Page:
ZoomInfo Business Contact Preference Registry

ZoomInfo launched its Business Contact Preference Registry (BCPR), a centralized registry for recording B2B opt-out requests which will be shared across the industry.  The BCPR is ZoomInfo’s latest step in burnishing its data privacy positioning.

“The collection of data is central to businesses in the B2B data industry, but the responsibility of ethical data stewardship falls onto the shoulders of each individual company,” wrote the firm.  “As industry leaders in data privacy, ZoomInfo has made it easier for businesses in the B2B data marketplace to address the preferences of consumers by building, maintaining, and sharing access to the BCPR.”

“It’s critical for data-focused companies to prioritize privacy. The Business Contact Preference Registry offers businesses a convenient way to prioritize privacy by supplying the entire B2B data industry with a ready-made list of consumer opt-outs. We’re proactively sharing our opt-outs as an invitation to B2B companies to join us in putting privacy first.”

Bubba Nunnery, ZoomInfo’s Senior Director of Privacy and Public Policy

I had been flagging data privacy as a weakness in ZoomInfo’s model, which could slow their entry to the European market post-COVID, but they have been actively working to shore up their data privacy practices and demonstrate that they are respectful of the data they hold. 

ZoomInfo developed a proactive data compliance program based upon “notice and choice” that notifies business professionals about ZoomInfo’s data.  The program is global in scope, so not limited to countries that require notifications.  ZoomInfo also expanded its data privacy team earlier this year, naming Hannah Zimmerman, ZoomInfo’s Privacy Counsel and Bubba Nunnery, Senior Director, Privacy and Public Policy.

ZoomInfo data privacy certifications

“Our business is founded on the trust our customers have in our data,” said General Counsel Anthony Stark back in March. “Collecting data is central to all businesses, and it’s our job to be ethical stewards of the data we hold.  ZoomInfo adheres to its core privacy tenets of transparency and control, showcasing that we are respectful of the rights of consumers while providing critical service to our customers.”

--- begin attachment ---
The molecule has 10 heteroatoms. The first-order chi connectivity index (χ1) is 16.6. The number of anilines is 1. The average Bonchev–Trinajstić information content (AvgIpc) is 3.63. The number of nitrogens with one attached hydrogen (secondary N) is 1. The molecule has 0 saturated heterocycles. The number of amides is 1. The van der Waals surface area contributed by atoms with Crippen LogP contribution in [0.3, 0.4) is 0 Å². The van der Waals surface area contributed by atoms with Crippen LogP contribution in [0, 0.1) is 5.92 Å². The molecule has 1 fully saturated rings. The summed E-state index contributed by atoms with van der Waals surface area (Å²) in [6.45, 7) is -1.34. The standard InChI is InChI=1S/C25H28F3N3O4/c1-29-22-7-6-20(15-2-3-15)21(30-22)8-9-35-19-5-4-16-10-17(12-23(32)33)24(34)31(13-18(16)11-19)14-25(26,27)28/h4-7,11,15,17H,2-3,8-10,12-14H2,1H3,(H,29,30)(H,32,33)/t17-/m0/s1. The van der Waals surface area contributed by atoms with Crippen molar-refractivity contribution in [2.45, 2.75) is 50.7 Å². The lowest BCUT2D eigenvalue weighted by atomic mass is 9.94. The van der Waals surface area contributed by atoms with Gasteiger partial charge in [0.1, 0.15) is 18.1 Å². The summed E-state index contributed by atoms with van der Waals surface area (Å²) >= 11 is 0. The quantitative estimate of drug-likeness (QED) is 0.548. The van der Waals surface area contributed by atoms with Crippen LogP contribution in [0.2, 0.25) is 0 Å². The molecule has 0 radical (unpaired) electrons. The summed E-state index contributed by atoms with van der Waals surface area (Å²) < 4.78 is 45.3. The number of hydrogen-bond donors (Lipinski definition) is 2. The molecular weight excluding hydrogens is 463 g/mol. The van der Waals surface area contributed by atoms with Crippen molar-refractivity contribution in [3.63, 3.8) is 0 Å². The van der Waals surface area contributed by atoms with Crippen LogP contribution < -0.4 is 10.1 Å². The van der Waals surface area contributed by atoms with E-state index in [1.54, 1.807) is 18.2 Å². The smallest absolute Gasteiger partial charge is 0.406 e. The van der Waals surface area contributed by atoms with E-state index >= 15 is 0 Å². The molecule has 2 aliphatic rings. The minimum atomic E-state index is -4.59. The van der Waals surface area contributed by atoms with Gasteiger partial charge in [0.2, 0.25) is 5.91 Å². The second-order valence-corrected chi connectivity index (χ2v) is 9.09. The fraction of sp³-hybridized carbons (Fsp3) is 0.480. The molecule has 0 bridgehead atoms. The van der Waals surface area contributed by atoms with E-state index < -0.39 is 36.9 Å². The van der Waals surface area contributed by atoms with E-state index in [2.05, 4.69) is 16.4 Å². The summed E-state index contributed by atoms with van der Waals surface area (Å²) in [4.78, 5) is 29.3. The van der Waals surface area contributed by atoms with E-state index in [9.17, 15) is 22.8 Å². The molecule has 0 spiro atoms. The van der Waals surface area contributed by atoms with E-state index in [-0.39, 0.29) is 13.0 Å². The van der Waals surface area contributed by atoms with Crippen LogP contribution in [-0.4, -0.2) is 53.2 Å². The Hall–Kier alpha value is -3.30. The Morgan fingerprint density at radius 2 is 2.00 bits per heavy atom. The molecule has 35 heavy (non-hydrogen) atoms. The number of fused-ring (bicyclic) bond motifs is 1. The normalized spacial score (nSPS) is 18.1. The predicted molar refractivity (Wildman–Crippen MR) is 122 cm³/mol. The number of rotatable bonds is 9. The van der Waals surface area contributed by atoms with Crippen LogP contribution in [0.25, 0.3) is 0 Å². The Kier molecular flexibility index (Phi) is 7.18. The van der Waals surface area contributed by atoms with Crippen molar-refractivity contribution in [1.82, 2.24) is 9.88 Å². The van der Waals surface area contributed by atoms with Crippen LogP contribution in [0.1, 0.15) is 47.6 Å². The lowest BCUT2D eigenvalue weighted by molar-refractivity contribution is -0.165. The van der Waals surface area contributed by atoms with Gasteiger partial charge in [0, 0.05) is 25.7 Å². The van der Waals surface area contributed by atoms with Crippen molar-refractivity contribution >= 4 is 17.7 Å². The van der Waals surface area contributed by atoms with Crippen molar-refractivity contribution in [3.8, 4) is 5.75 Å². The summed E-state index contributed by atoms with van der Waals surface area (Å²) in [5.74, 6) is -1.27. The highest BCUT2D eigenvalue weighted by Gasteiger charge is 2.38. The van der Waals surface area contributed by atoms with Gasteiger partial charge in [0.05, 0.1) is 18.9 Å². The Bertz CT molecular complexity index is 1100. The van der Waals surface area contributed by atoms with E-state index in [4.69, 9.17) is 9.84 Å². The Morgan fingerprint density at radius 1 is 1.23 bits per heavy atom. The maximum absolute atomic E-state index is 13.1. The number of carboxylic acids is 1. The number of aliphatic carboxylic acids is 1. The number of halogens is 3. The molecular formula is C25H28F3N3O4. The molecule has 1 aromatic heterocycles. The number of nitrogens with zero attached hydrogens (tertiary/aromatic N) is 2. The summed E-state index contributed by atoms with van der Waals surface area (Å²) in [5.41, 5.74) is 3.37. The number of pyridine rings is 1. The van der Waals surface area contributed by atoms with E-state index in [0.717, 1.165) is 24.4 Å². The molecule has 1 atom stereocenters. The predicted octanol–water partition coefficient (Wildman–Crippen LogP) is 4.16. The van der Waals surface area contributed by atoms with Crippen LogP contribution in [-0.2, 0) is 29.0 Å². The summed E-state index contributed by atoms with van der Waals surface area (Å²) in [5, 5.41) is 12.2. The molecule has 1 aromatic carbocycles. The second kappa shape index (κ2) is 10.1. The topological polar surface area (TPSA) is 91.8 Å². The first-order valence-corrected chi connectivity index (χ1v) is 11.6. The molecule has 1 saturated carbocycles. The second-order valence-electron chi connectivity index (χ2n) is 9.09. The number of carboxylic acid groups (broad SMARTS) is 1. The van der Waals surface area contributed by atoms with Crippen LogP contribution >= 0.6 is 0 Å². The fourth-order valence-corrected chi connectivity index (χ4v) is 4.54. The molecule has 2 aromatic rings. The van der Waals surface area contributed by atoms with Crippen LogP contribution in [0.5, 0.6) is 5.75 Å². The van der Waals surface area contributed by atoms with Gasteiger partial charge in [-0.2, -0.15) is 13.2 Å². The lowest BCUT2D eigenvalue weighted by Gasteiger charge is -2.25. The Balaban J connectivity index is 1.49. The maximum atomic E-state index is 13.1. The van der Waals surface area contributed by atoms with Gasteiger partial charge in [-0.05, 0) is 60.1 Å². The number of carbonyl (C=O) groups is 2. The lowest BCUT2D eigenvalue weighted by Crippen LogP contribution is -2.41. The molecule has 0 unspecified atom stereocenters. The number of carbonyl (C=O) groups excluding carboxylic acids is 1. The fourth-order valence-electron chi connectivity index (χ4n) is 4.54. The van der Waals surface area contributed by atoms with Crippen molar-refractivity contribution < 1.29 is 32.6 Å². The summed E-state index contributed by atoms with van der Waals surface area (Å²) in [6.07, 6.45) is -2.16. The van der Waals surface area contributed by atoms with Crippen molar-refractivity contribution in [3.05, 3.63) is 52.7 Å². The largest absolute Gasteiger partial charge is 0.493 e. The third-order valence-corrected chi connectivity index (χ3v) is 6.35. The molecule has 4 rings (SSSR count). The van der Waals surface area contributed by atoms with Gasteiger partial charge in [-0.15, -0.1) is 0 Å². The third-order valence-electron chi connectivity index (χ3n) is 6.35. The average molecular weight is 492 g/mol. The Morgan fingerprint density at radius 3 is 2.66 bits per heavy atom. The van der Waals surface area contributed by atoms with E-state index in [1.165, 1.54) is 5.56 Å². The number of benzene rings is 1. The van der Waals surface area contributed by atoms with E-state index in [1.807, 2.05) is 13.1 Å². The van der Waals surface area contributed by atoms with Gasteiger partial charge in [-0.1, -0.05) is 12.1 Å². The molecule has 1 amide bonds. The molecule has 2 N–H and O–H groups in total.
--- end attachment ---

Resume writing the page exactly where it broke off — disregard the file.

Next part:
In May, ZoomInfo announced that it received GDPR and CCPA Practices Validation from TrustArc, saying that its policies “are in line with the strictest privacy regulations in the world.”

“Organizations of all sizes must become privacy-forward to earn the trust of their customers,” said Chris Babel, CEO, TrustArc. “ZoomInfo understands that building trust requires an ongoing, scalable approach to data privacy. The organization has consistently prioritized privacy as the enabler of a better experience for its customers and their subscribers, and the TrustArc GDPR and CCPA Validations reinforce that standing.”

“ZoomInfo is leading the way in data privacy.  We are working to accept opt-outs from other vendors as part of our efforts to elevate privacy standards across the B2B data industry.”

CEO Henry Schuck

The BCPR is an excellent idea, but I’m not sure whether the registry should be hosted by one of the major vendors in the space.  ZoomInfo plans on accepting opt outs from other vendors, but It is unclear whether other vendors would promote ZoomInfo in the lead data collection role. Preferably, it would be hosted by a government agency such as the FTC, which manages the US Do Not Call Registry, or a neutral body similar to the ICANN domain registry.  DataGrail, a leader in data privacy compliance, could administer an independent database across businesses and consumers.

BNZSA Intent Activation Engine

B2B IT Marketing Agency BNZSA (pronounced BEN-zah) entered the intent data space with the BNZSA Intent Activation Engine product launch.  The new service identifies, tracks, and activates buyer intent.  BNZSA combines technographic, firmographic, intent, NLP, and B2B telemarketing data to deliver a set of intent-activated leads.

The new service “connects all the disparate tools available to deliver the most accurate buyer Intent data, with the highest possible lead qualification and industry-standard GDPR compliance.”

Madrid-based BNZSA supports buying committee identification; intent, firmographic and technographic insight; and prospect engagement.

“At the heart of the BNZSA Intent Activation Engine is a combination of data and digital capabilities with inter-personal engagement,” stated CEO Brahim Samhoud.  “No one else offers this. There are intent vendors, technographic vendors, firmographic vendors, contact vendors, digital agencies, and tele-agencies.  Some provide pieces of the puzzle, but none does everything – until now.  No other offering provides B2B sales and marketing leaders with so many different execution options.”